Bentonville. Ark. — Wal-Mart president/CEO Lee Scott will step down, effective Feb. 1, after nine years in the post.
He will be succeeded by vice chairman Mike Duke, who heads Wal-Mart’s international division and had previously run the company’s logistics and distribution operations.
In addition, Eduardo Castro-Wright, president/CEO of Wal-Mart’s United States operations, was promoted to vice chairman of the company and will assume management responsibility for the company’s global procurement operation.
Scott’s last years as chief executive were marked by controversy over Wal-Mart’s stagnant stock price, the treatment of its workers, its dependence on imported products, and a controversial decision to change the retailer’s focus from everyday low prices to more fashion-oriented goods.
The company has since returned to its price-oriented positioning.
In a research note, Banc of America Securities analyst David Strasser said Scott is “walking out a winner.” After riding out Wall Street’s calls for his ouster two years ago, he leaves a “vastly improved company along with a strong management team that is prepared to take Wal-Mart to the next level” — as well as “a legacy of sustainability that will have positive ramifications way beyond Wal-Mart and even the retail industry.”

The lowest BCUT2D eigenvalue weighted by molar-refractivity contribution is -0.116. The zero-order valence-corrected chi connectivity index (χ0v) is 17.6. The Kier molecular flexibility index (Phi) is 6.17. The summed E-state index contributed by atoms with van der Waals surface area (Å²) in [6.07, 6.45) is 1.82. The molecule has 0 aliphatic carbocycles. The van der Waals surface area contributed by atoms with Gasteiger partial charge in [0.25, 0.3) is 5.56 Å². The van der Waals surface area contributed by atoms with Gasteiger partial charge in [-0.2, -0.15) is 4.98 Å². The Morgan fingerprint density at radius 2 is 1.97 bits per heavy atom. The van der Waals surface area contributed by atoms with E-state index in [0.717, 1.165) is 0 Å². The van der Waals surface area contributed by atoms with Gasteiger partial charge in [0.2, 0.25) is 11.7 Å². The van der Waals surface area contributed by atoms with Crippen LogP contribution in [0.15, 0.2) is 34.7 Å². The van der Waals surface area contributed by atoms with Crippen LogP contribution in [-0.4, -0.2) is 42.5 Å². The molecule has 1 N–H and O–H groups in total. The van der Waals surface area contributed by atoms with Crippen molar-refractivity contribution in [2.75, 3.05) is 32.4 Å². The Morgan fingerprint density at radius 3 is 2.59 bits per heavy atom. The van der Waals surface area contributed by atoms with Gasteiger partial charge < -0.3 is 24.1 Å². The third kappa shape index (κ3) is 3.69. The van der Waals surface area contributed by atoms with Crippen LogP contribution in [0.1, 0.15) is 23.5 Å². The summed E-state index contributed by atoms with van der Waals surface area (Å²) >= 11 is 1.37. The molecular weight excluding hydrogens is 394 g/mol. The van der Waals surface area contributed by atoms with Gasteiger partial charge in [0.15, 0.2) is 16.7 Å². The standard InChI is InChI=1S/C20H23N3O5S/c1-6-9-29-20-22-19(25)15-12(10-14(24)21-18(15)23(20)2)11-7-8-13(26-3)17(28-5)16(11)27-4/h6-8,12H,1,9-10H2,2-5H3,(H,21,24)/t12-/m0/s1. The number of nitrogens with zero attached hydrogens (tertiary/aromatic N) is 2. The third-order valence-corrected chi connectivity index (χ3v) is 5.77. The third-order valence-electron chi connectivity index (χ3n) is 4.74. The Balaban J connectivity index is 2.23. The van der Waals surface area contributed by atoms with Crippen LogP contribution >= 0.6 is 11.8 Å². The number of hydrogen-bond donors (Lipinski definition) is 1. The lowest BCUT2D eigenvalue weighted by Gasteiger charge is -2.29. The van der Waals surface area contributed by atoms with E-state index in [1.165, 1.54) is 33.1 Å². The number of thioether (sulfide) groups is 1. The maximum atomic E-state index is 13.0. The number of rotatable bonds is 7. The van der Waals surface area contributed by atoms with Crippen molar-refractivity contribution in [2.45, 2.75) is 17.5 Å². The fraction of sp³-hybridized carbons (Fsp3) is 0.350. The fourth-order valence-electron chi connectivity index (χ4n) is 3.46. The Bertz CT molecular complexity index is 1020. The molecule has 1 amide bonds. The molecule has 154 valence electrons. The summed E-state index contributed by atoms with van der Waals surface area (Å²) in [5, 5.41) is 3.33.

Scott will remain a company director and head of the board’s executive committee.
In a statement, Wal-Mart chairman Rob Walton said Scott brought “a remarkable focus to our mission of saving people money so they could live better, and a heightened sensitivity to Wal-Mart’s role in the world. The actions taken during his tenure will benefit the company, our associates and our customers for years to come.”
He said the management change comes at a time of “strength and momentum” for the company, and that “the strategy we have in place is the right one for future success.”
Scott’s successor Duke “understands retail and appreciates the complex global environment in which we operate,” Walton said, and has “built strong teams wherever he has led.”
In a statement, Duke said, “Wal-Mart is very well positioned in today’s economy, growing market share and returns, and is more relevant to its customers than ever.”
A successor to Duke’s international post has not yet been named.